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What does maturity mean for a preschooler?

We are heading for first conference time here at Community Montessori School. It's time for first assessments, reports, and making plans for next semester. As I get ready to delve into these tasks and make plans for conferences, I am thinking about some of the words we use and how they might be unusual or unexpected for parents. So here's a quick insight into what you might see.

First though a quick explanation. We love our parents. Heck, we ARE parents. As such, we are some of the most irrational, protective people on the planet. After taking the time to carefully research schools, interview nannies, background check babysitters, and find the best pediatrician we can, we still second guess many things we are told. Of course we do. The most important person in the world (our child) deserves no less! The downside is that sometimes those of us on the other end have the job of finding the right words to express difficult truths with tact and sensitivity. This is a figurative minefield for us. Use language that is too soft and potential problems get swept under the rug. Use language that is too abrupt or harsh and we alienate a family or stoke fears unnecessarily. So please, remember that your child's teachers are human. And also that we've probably kept ourselves up at night worrying about your children!

So here we go. You get your child's bi annual report and there is talk about maturity. Wait a minute, my child is three. How mature can they be? When we use this term we are usually using it as a general descriptor of their daily behaviors compared to their peers of the same age grouping. Are they reacting to emotions the way we would expect a three year old to? Are they throwing tantrums due to a lack of language skills? Are they throwing the tearless tantrums because they didn't get their way or because an adult expected them to act a certain way? This may be seen as a lack of maturity. On the other hand, are their verbal skills well developed? Have they begun to use conflict resolution instead of needing an adult intervention? Then we may say that they are showing a high level of maturity. I will sometimes say that we are seeing them work on an area that they are "gaining maturity" in. It means that we are seeing them grow into this area. We will be patient. Children can be at different maturity levels depending on the area we are speaking about. If you are seeing that your child is having maturity issues, you might need to reassess how much independence you are allowing/expecting from your child. It may be time to step back and realize that your child is quite capable. Ask us what they are able to do at school. Sometimes parents are stunned at how many things their kids can do!

Next, you might see talk of expected vs. unexpected behaviors. As with the aforementioned maturity comments, it is our way of giving you an idea of where your child is functioning along a spectrum of behaviors. An expected behavior might be a newer two year old student who is fascinated by water and makes a lot of puddles all day. An unexpected behavior is a kinder student with the same fascination that is hindering his ability to focus on something else. On the other hand we might say your kinder is having challenges retaining the symbol names for number-this is unexpected at this age. But it's perfectly expected to see a three year old not remember all of the numbers every day.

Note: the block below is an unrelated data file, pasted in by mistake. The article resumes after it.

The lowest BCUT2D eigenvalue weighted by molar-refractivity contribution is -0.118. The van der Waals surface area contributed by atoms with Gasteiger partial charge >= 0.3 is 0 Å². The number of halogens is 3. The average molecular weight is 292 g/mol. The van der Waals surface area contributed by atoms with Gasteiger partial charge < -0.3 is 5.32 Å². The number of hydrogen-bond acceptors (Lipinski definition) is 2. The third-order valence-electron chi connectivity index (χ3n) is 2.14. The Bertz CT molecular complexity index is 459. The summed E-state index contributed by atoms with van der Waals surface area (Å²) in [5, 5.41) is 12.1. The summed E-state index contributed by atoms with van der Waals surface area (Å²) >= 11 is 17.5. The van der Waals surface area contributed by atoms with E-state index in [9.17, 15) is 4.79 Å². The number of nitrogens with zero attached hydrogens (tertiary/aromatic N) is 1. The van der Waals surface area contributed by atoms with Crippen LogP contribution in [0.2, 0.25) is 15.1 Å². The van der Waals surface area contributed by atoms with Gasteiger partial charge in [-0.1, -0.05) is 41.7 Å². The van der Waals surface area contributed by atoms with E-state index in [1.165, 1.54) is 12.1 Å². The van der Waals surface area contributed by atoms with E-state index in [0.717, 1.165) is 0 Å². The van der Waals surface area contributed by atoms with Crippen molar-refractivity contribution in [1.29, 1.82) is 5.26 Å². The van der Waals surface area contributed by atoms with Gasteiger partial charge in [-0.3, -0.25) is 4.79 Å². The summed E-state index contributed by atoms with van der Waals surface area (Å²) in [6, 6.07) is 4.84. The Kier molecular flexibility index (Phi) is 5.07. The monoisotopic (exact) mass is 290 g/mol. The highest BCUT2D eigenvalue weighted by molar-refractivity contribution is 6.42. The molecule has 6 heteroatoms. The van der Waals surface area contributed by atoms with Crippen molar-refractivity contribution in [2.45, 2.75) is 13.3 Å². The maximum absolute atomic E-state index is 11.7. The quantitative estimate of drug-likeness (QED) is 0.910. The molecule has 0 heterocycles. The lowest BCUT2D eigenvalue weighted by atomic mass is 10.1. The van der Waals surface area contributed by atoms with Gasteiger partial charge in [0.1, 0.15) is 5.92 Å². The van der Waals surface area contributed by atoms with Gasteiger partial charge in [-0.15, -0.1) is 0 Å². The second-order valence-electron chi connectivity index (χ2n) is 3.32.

Finally, we have the areas to improve. This is NOT a criticism of parenting styles, decisions, or choices. I have personally asked families to work on fostering independent eating skills, dressing skills, respectful language with adults. In these specific instances I was seeing behaviors that either were, or had the potential for negatively impacting the child. The eating skills revolved around a kindergarten child that was still being spoon fed at home. She was understandably upset when her parents tried to feed her at a school function. The rational was that she refused to feed herself healthy foods at home. So we offered tactics to help. The dressing skills involved a four year old who could quickly put shoes on when it was play time, but suddenly was unable to for anything else. Meltdown tantrums and thrown shoes would occur if a teacher did not put his shoes on his feet. As it turns out, no one at home believed he could do it. Once we sent a video of him eagerly getting shoes on for playtime, the family stopped doing it for him. It was loud an difficult for a time, but eventually he stopped fighting this bit of self care. And finally respectful language with adults. One of the cornerstones of Montessori education is our focus on Grace and Courtesy lessons. These include polite interruption, asking instead of telling, and polite responses to questions. We are helping children build the adult they will become. To this end, we expect them to ask for help, not demand an adult do something for them. Respectful tone and words ARE important. And more than one student has been asked to "try again" because they "aren't allowed to speak to me that way". I have never had a child be confused about what tone or words I am talking about. So this tells me that they are getting results somewhere with that type of behavior.

Please remember that we are part of the team. Your pediatrician wants your child to stay healthy and grow in an appropriate way. Your babysitters and nannies want your kids to be happy and secure when you can't be there. Your children's teachers want your children to not only develop a deep seated love of learning, but to also be successful as they learn and grow in academic and social situations.


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